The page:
CRACKED Reviews: My Super Ex-Girlfriend

The one thing you will learn from My Super Ex-Girlfriend is that even when compared with "breakup sex" and "makeup sex," "superhero sex" is the roughest of all. And, well, that's about all you'll learn. My Super Ex-Girlfriend strives and fails to parody superhero flicks. It's ridden with empty jokes that don't connect, and more importantly, it's just not funny.

The movie opens with a midday jewelry store robbery. This being a superhero movie, the security is expectedly incompetent and we immediately cut to something that moves like the Tasmanian Devil and looks suspiciously like Uma Thurman. It's a superhero named G-Girl.

Next, we meet architect Matt Saunders (Luke Wilson), a prototypical nice guy with a crush on his colleague Hannah (Anna Farris). The one problem is that she dates a model who can't remember Matt, despite meeting him five times. Matt acknowledges he is a "forgettable person," which of course means that the unremarkable Luke Wilson is perfectly cast. Wilson spends the entire film raising his eyebrows and squinting, two activities that are unquestionably hard to accomplish at the same time, but which don't exactly constitute acting.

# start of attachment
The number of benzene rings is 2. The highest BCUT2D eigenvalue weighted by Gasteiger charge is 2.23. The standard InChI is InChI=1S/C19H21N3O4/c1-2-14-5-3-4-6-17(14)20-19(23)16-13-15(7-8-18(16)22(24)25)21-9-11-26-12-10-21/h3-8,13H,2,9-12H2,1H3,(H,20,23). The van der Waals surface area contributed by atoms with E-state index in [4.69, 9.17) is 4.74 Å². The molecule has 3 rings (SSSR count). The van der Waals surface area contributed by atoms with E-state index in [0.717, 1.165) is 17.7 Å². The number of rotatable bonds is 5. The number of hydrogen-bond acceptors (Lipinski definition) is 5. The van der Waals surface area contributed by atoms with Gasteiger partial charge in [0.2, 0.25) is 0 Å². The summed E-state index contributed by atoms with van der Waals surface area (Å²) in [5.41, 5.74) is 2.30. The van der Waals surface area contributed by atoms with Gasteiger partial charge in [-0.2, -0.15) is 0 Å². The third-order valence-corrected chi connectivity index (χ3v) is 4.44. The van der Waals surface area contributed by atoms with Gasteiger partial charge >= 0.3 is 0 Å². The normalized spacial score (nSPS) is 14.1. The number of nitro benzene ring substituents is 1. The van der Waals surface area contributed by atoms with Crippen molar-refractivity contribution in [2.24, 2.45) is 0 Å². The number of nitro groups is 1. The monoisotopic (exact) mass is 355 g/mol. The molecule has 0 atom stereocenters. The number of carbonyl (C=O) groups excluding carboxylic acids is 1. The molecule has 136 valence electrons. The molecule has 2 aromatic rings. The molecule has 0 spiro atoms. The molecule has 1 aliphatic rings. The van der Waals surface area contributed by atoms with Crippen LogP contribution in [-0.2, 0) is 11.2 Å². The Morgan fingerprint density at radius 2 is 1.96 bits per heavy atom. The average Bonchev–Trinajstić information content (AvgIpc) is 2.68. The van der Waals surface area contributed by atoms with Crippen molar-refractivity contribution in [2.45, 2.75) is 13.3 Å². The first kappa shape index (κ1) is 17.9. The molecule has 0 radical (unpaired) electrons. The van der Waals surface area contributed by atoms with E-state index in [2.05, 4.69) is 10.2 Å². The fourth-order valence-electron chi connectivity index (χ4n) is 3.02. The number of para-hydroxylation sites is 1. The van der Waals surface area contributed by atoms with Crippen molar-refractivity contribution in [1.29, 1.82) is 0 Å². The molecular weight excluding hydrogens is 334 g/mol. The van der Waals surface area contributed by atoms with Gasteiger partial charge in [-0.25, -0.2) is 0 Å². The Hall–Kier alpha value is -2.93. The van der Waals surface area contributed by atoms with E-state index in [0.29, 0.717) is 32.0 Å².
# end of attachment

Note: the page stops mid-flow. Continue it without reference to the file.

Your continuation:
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Matt's dating luck seemingly changes when he meets G-Girl's alias, Jenny Johnson, a brunette art curator who is as neurotic as they come. On Johnson's first date with Matt, she says, "I think I'm good at sex. I don't know. You decide." Things get more awkward from there, and she declares her love for him after only a handful of dates.
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Jenny's idiosyncrasies not only frighten Matt but also make him realize how much he loves Hannah. He calls it off with Jenny, violating the first rule most men learn about women: Never cross a quirky woman with superpowers. In retribution, Jenny inscribes the word "Dick" on his forehead, throws his car out into the sky with "You Suck" scrawled on it and even tosses a shark at him. It's sort of unclear how these scenes are supposed to be funny, but it does seem pretty evident that director Ivan Reitman's days of making successful high budget comedies like
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Ghostbusters are behind him and that any future laughs from the Reitman camp will be coming from his son (Thank You for Smoking writer/director, Jason).

The only redeemable part of this film is Uma Thurman, who nails the role of an angry ex-girlfriend. She adds spice to a misguided production, but her feistiness makes you wonder why she ever falls so hard for the bland Matt in the first place. How does an average Joe get the fun, hot superhero? We're sure bland architects the world over are dying to know.
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